Now this may blow your mind, but my husband and I don’t have smartphones.
It all started when we left for a month long road trip into the US where we didn’t want to pay our outrageous cell phone bill – including data – that we weren’t going to use. So, I sold our iPhones, put our plan down to the lowest it could be (which was roughly half), and put two flip phones on our lines.
Once we arrived back in Canada, we just didn’t see the point of going back to using smartphones. We lived in our van for the summer and you could say we were living a hippy lifestyle. We didn’t completely eliminate technology from our lives. We used the iPad or our laptops at coffee shops or at our friend’s house.
Now, 5 months later, we are still without mobile internet and it has completely changed the way we look at the world.
Without mobile internet, my husband and I have become smarter.
We don’t have the ability to “just Google it” when having a discussion where we may not agree with the answers.
We have to use our brains and our mind maps a couple seconds longer when trying to recall who that actor was in that movie.
Without GPS, we have to remember how to get places, or use our own educated knowledge to find a location. When rental hunting in a new city, we found all of the addresses without the use of a digital map or GPS in the car.
Without mobile internet, we have become more social.
We live in an age where the number of people you connect with online directly correlates with people’s perception of how “social” we are. We have to make a conscious effort to leave our phones in our pockets when we go out with our friends and feel like we are extraordinary humans when we can do that for a couple of hours.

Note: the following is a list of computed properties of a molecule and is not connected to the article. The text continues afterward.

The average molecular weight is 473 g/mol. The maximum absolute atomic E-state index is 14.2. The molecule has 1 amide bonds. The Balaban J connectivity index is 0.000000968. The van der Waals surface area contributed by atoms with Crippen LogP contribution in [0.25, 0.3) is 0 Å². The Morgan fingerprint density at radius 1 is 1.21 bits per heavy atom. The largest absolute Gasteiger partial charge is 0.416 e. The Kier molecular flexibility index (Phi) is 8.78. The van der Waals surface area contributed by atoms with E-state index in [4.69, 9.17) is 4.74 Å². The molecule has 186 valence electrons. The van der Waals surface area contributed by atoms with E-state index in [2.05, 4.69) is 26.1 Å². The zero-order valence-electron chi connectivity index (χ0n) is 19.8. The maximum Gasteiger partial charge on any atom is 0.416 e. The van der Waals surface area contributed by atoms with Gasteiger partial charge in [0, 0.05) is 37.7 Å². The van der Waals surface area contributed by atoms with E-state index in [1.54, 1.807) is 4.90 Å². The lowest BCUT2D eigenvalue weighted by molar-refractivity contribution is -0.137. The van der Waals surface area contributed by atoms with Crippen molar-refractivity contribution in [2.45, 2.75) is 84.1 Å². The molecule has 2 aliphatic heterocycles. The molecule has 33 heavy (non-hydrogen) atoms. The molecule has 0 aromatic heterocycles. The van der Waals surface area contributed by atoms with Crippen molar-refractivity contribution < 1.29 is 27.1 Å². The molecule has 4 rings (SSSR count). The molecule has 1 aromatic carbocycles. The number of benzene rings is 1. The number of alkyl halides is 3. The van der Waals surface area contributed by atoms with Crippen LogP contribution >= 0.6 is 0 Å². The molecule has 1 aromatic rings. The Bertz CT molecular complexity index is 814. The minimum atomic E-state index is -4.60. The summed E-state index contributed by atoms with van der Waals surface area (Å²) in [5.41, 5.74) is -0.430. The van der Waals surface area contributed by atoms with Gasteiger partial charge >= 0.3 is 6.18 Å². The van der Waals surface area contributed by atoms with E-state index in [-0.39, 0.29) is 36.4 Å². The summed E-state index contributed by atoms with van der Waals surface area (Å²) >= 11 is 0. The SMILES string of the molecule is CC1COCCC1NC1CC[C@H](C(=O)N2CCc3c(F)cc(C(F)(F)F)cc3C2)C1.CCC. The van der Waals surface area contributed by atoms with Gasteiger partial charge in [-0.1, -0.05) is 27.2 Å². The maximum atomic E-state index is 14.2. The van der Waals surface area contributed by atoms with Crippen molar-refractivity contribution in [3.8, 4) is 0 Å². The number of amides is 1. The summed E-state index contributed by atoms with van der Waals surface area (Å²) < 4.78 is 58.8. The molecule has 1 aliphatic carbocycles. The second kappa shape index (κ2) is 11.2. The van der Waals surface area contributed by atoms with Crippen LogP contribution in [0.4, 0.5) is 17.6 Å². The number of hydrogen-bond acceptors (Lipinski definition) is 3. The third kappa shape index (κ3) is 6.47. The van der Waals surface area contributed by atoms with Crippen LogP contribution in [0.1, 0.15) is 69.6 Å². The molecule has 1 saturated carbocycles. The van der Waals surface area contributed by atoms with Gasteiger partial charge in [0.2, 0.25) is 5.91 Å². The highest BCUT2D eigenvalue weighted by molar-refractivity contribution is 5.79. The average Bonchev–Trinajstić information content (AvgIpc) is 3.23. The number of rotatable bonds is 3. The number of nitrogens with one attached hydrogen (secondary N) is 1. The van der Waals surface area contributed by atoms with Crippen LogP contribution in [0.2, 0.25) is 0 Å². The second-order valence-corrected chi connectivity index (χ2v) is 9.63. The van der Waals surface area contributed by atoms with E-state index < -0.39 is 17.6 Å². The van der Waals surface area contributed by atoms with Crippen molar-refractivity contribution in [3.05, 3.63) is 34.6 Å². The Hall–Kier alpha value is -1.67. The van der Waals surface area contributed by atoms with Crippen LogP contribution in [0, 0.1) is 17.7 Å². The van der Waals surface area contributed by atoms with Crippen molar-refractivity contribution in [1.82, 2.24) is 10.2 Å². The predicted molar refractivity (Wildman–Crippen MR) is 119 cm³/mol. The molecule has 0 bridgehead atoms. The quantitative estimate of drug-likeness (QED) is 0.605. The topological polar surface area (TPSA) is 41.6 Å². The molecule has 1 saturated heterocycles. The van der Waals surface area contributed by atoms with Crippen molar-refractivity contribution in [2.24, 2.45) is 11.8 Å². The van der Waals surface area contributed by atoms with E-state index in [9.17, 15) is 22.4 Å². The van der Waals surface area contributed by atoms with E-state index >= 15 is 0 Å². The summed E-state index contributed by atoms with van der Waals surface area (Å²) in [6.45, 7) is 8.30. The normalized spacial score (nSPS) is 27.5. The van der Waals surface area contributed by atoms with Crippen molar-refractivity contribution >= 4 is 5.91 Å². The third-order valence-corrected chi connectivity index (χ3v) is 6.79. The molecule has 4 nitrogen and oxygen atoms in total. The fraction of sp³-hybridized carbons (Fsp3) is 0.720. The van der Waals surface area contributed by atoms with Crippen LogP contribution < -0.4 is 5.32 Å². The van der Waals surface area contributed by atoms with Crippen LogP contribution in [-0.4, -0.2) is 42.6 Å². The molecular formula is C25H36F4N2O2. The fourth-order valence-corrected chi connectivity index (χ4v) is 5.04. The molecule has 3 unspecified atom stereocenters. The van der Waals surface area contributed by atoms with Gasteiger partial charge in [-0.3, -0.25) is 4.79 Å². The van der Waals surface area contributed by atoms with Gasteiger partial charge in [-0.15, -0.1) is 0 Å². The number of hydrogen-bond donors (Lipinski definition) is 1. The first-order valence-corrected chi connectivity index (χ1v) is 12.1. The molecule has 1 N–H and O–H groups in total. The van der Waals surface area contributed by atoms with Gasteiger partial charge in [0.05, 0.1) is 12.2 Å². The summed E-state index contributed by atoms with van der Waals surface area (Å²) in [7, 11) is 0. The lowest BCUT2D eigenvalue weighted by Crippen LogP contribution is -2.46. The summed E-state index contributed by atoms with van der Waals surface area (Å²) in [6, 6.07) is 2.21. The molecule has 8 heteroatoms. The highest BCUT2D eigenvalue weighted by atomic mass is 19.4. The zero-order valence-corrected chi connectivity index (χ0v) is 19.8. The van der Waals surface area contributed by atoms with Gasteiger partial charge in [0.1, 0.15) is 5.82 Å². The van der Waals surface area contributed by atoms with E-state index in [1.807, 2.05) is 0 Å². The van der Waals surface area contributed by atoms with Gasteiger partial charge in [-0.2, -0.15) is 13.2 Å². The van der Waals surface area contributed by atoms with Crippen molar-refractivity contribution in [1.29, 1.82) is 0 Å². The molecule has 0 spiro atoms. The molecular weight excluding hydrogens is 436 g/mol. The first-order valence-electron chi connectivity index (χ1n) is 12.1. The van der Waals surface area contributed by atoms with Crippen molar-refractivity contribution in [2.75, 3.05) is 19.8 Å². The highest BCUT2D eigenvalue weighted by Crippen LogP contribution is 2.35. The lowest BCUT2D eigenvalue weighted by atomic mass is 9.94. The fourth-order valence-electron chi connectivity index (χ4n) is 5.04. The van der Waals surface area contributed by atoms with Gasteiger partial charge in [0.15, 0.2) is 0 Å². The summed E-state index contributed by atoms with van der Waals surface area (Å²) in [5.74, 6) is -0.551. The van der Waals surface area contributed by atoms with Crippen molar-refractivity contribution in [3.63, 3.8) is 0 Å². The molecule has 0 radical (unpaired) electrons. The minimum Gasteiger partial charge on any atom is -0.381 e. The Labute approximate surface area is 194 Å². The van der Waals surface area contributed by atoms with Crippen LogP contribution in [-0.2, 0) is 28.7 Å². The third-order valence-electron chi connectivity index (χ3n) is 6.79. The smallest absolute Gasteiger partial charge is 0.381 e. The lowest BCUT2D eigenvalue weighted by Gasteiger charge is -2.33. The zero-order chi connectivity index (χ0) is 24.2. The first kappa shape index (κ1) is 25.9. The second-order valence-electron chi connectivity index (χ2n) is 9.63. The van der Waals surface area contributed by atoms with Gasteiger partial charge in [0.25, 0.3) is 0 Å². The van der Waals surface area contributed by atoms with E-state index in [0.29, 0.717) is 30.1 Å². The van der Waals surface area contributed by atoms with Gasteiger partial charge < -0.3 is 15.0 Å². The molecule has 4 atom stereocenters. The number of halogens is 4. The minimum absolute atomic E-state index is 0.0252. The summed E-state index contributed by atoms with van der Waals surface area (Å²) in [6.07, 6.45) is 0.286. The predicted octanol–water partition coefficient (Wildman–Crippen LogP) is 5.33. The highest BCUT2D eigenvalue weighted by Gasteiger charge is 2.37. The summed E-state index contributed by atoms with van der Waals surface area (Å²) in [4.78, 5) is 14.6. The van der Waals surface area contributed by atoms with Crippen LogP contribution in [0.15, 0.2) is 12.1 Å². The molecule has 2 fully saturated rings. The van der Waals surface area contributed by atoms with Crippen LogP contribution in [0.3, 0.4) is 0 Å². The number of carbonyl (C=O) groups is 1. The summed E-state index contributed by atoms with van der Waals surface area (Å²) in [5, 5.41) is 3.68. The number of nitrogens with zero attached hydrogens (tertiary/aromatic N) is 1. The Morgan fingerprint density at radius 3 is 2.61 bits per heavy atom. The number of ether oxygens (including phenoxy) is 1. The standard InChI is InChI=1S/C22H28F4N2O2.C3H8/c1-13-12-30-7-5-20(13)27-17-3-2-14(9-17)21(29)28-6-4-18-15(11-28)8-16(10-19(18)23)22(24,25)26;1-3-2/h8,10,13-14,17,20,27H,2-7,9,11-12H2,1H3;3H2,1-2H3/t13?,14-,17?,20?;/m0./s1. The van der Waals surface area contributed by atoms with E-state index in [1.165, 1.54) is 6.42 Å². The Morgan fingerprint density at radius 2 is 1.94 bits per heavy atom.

The bars that have the lock boxes for phones always make me laugh. Why do we need such an incentive or gimmick to make us look our friends in the face and talk about things that are happening in our lives, not “look at what Sarah is doing right now” while cruising her Instagram and ignoring the people right in front of you.
My husband and I are always on the lookout for couples on “dates,” seemingly understanding of their partner’s incessant need to see what’s going on in the Twitterverse, iMessage-land or Insta-Blackhole.
I’m not sure how conversations develop – or if they do. The constant distraction and wayward thought process must make for riveting conversation.
I’m actually not sure how we ever did it. What I do know is that there is a blatant difference in the way our dates play out now in comparison to our pre-medieval cross over.
Without mobile internet, we have become more self-aware.
This disassociation from reality that we’ve created is actually frightening. Our lives are defined by what we post to our “friends” and what we see them posting.
There used to be a time when we self-reflected sitting on the bus or walking to the store, using this time to decompress, think about our day, think about the conversations we had.
Now we fill this time with constant scrolling and comparing, sizing ourselves up to the internet masses of whom we will always be lesser humans.
When my husband and I are on a date and he goes to the washroom, I actually have time to digest the conversation we just had, to look out the window of the restaurant, or simply sit and people-watch the rest of the patrons with that southern glow lit up on their face.
Old habits die hard though. In that moment when he leaves for the washroom, muscle memory tells me I’m supposed to be reaching into my purse or my pocket and fishing out that little rectangle that holds all of life’s mysteries.
I smile when I realize that I didn’t even bother bringing it along. What urgent information would I need to text my mom about in those brief 5 minutes anyway?
I wonder when or if people will start to get the same feeling as we did and make changes. Real changes, not a “putting your phone in a lockbox” change.
As we progress (used lightly) in technology and futuristic inventions like embedded RFID microchips become a closer reality, I think we are turning a blind eye to the freedoms that we are giving up and the human element of life that we are leaving behind.
Do we really need to be connected 24/7? What implications will this freakish level of connectedness have on our future generations? When will being “unplugged” be more than a trendy badge on your hipster scout’s handkerchief?
If you really wanted the answers, I’m sure you could just “Google it.”